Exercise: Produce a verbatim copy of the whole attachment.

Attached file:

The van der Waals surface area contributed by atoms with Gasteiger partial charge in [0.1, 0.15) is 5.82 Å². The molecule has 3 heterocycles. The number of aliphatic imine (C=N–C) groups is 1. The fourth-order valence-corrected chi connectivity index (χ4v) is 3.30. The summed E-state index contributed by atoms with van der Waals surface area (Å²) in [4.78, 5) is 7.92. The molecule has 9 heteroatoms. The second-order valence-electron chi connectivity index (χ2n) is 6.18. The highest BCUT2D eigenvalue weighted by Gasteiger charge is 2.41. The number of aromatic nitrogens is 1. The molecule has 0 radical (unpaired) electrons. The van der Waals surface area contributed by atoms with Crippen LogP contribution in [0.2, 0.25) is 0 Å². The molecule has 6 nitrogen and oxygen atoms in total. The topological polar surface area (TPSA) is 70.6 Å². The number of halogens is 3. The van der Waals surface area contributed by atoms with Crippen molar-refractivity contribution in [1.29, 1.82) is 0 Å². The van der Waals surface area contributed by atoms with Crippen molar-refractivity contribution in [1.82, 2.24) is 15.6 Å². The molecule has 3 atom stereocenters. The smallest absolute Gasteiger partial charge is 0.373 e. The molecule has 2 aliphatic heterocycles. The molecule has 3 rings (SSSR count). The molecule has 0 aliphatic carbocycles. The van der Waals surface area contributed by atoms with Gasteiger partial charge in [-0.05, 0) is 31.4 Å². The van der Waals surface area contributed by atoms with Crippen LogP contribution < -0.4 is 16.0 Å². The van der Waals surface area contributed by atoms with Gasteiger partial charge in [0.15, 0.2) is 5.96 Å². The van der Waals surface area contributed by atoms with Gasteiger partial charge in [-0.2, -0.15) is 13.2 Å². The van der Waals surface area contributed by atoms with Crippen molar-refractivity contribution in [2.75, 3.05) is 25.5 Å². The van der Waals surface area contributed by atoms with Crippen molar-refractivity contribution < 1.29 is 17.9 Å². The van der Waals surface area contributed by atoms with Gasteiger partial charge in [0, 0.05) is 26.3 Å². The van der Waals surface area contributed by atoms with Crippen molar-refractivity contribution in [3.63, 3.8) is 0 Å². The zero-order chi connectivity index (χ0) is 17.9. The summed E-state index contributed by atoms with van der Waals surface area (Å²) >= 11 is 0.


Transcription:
The van der Waals surface area contributed by atoms with Gasteiger partial charge in [0.1, 0.15) is 5.82 Å². The molecule has 3 heterocycles. The number of aliphatic imine (C=N–C) groups is 1. The fourth-order valence-corrected chi connectivity index (χ4v) is 3.30. The summed E-state index contributed by atoms with van der Waals surface area (Å²) in [4.78, 5) is 7.92. The molecule has 9 heteroatoms. The second-order valence-electron chi connectivity index (χ2n) is 6.18. The highest BCUT2D eigenvalue weighted by Gasteiger charge is 2.41. The number of aromatic nitrogens is 1. The molecule has 0 radical (unpaired) electrons. The van der Waals surface area contributed by atoms with Crippen LogP contribution in [0.2, 0.25) is 0 Å². The molecule has 6 nitrogen and oxygen atoms in total. The topological polar surface area (TPSA) is 70.6 Å². The number of halogens is 3. The van der Waals surface area contributed by atoms with Crippen molar-refractivity contribution in [1.29, 1.82) is 0 Å². The van der Waals surface area contributed by atoms with Crippen molar-refractivity contribution in [1.82, 2.24) is 15.6 Å². The molecule has 3 atom stereocenters. The smallest absolute Gasteiger partial charge is 0.373 e. The molecule has 2 aliphatic heterocycles. The molecule has 3 rings (SSSR count). The molecule has 0 aliphatic carbocycles. The van der Waals surface area contributed by atoms with Gasteiger partial charge in [-0.05, 0) is 31.4 Å². The van der Waals surface area contributed by atoms with Crippen LogP contribution < -0.4 is 16.0 Å². The van der Waals surface area contributed by atoms with Gasteiger partial charge in [0.15, 0.2) is 5.96 Å². The van der Waals surface area contributed by atoms with Gasteiger partial charge in [-0.2, -0.15) is 13.2 Å². The van der Waals surface area contributed by atoms with Crippen molar-refractivity contribution in [2.75, 3.05) is 25.5 Å². The van der Waals surface area contributed by atoms with Crippen molar-refractivity contribution < 1.29 is 17.9 Å². The van der Waals surface area contributed by atoms with Gasteiger partial charge in [0, 0.05) is 26.3 Å². The van der Waals surface area contributed by atoms with Crippen molar-refractivity contribution in [3.63, 3.8) is 0 Å². The zero-order chi connectivity index (χ0) is 17.9. The summed E-state index contributed by atoms with van der Waals surface area (Å²) >= 11 is 0.